Who's the King in Yellow, when he's at home? Just your average sister-fucking swamp person, given to amazing flights of rhetoric in a bizarre British accent, bouts of dog-kicking, and staring at little kids while licking his lips. He's got his daddy tied up and dying for burning his face, his sister-wife in another house busily working toward a special episode of Hoarders and, a bit further out in the property, an honest-to-God Carcosa that's every bit as damned and beautiful as you could possibly want.
I have not been this impressed with a person, or a performance, since probably Reggie Ledoux first stole my heart. He brings exactly the otherworldly menace and cursed wisdom that could trap you -- Dora Lange, Rust Cohle, the Ledoux boys themselves -- in that magic swampy darkness forever. Just phenomenal. Marty and Cohle are solid, of course, but whatever Milchian heights the show's been stretching itself toward the entire time have really broken through here. I could watch those parts over and over, it's great.
So following on from last week, the Sheriff Steve situation is tied up neatly: Once shown the VHS tape that drives you crazy if you watch it, he doubles down on passing the buck. Less predictably, his threats are answered with slight sniper fire as we learn that Rust's pal the bar owner has volunteered to kill Geraci and mail out all the evidence if the Boys don't come home from this final assault. The 2012 Cops are also brought into the situation as a just in case, and end up saving the day in a way.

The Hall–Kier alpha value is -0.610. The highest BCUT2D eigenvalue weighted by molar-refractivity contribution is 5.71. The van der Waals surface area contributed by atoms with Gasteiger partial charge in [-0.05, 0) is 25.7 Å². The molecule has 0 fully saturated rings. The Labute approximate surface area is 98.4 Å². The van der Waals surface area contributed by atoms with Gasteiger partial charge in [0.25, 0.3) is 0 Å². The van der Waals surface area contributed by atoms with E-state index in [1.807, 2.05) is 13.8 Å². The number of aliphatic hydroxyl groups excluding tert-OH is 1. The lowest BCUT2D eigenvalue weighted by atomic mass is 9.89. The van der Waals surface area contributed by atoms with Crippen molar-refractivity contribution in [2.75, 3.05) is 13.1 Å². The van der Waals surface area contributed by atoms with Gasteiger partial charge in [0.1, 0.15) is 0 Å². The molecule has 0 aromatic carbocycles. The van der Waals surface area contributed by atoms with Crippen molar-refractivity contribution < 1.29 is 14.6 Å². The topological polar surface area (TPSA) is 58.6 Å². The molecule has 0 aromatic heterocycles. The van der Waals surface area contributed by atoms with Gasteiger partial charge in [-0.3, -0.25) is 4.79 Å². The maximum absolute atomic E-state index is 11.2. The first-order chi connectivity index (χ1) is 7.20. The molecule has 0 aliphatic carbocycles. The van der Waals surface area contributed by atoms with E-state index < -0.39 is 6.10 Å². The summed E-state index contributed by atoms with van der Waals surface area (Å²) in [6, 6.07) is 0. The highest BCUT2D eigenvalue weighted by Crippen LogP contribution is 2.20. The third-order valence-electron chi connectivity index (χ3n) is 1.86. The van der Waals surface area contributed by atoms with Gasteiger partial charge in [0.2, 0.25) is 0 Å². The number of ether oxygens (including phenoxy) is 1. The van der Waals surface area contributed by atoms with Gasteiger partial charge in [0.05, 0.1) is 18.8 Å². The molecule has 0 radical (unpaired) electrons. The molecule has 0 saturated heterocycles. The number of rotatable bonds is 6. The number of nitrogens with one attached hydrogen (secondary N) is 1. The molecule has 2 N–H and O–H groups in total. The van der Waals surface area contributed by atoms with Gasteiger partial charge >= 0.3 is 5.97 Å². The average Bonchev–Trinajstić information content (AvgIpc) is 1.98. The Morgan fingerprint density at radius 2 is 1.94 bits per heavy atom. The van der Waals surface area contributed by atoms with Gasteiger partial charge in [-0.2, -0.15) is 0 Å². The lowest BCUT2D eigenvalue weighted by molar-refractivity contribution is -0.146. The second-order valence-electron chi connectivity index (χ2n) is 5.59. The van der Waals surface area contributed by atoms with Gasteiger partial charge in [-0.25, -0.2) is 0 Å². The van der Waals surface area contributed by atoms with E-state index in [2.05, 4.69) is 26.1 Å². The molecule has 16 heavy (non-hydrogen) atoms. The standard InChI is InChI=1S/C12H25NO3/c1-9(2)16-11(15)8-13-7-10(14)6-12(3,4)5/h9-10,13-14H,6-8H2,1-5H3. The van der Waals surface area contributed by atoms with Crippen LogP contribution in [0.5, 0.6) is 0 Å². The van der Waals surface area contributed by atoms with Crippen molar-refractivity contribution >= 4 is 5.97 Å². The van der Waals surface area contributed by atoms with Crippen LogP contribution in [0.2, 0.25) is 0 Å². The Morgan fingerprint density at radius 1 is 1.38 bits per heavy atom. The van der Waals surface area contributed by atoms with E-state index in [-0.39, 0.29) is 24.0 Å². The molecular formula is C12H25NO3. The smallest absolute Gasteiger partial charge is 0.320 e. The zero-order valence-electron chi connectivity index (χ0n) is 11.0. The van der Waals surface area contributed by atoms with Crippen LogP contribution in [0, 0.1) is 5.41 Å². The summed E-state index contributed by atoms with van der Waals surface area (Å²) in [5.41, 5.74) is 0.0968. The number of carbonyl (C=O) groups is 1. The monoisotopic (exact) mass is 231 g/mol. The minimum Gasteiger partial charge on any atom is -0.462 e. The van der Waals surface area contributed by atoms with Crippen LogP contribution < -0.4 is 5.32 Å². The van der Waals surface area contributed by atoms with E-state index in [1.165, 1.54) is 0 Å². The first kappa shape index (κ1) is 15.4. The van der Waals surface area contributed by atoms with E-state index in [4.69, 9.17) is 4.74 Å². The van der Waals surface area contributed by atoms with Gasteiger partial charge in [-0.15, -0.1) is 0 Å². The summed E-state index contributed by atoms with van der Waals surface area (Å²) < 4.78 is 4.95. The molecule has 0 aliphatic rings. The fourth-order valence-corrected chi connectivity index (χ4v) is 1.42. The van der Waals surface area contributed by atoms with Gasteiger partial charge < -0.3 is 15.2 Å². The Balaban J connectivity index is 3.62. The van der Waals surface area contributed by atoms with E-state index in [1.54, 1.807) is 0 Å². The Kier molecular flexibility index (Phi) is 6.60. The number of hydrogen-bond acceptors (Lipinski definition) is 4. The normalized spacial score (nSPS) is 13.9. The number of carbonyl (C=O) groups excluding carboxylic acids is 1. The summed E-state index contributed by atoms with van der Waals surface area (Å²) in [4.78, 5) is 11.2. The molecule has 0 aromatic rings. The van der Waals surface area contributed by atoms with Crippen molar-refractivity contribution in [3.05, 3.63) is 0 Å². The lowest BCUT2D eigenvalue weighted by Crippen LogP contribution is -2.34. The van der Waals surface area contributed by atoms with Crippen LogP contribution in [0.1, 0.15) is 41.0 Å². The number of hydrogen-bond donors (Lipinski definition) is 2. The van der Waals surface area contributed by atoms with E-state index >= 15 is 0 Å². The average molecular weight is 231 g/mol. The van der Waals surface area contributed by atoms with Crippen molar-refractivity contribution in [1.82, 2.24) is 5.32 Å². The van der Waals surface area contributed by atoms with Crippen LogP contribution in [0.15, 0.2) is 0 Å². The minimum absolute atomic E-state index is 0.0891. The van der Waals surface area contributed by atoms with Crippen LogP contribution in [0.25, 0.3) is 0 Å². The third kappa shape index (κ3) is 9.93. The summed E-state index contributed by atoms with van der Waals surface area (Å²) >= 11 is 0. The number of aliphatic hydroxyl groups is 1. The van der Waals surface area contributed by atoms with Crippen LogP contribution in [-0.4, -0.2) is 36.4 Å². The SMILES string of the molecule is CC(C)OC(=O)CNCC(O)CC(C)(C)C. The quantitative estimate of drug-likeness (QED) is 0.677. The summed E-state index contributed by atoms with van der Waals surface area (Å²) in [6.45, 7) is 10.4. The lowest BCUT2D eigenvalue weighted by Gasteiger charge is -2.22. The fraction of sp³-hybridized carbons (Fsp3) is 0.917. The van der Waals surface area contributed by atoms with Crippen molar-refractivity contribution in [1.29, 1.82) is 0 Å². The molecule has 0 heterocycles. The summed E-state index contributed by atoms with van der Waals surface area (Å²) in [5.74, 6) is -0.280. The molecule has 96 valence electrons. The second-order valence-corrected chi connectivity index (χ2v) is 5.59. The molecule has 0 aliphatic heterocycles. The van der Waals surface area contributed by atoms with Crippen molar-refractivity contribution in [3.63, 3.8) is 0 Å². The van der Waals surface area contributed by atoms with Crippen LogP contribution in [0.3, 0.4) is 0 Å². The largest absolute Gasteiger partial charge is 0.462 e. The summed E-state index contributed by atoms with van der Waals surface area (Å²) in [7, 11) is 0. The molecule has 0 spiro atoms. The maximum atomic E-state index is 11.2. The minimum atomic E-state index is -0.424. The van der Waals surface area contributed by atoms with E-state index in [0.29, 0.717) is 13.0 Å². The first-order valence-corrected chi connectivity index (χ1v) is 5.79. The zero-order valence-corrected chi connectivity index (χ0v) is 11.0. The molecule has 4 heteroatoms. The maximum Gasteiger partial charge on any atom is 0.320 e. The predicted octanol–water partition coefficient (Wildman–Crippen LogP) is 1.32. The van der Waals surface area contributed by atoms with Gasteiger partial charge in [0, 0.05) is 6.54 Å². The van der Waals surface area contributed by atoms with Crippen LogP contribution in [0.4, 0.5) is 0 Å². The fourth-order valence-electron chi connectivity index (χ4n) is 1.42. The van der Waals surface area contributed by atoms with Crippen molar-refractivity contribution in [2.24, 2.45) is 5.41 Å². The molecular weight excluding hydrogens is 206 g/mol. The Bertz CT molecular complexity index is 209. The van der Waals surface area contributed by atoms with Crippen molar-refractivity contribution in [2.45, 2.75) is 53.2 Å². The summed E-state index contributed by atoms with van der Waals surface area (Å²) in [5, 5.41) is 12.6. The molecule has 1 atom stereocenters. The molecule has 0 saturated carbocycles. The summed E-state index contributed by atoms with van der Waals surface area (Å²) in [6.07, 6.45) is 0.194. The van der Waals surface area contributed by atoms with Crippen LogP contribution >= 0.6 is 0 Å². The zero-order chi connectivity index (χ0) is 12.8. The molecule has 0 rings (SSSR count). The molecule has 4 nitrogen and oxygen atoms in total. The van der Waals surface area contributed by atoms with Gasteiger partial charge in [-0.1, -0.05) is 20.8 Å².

After that bit of housekeeping, Marty and Rust track the King down -- admittedly through the most nonsensical and ludicrous sequence of clues yet -- and things shift into Lambs mode real quick, as an irritated Marty tries to get the sister to stop worshiping the King long enough to give him a straight answer about anything, while Rust climbs through maze after maze, half inside his own imagination, looking for the King. (Sound editing on this show, always a plus right up there with the gorgeous cinematography and clever, heartfelt direction, deserves a special shout-out here.)
The episode highlights everything good in the Boys' relationship through the ages -- particularly this last mission, as they've finally accepted each other's intuition and come to trust each other so deeply, and so believably -- so it's only fair that it ends in the heart of Carcosa, a beautiful stinking cavernous cathedral where the King puts a familiar knife in Rust and a hammer right in Marty's chest, before Rust finally takes him out for good. Marty and Rust cuddle up to die, at the bottom of this well, but eventually we see them both rescued.
The show's epilogue covers a lot of ground, as Marty is first welcomed back into his family and then offers himself up as a sort of John the Baptist to Rust's ragged prophet. It is acknowledged, by the men and the show at large, that they didn't really end anything about their horrible universe except this one gross dude, but that's only an obvious stop on the way to the story's final moments, as Rust explains his near-death experience of divinity (and one, note, that doesn't contradict anything else he's ever said, which is the real genius twist here) before offering up a simple, final prayer: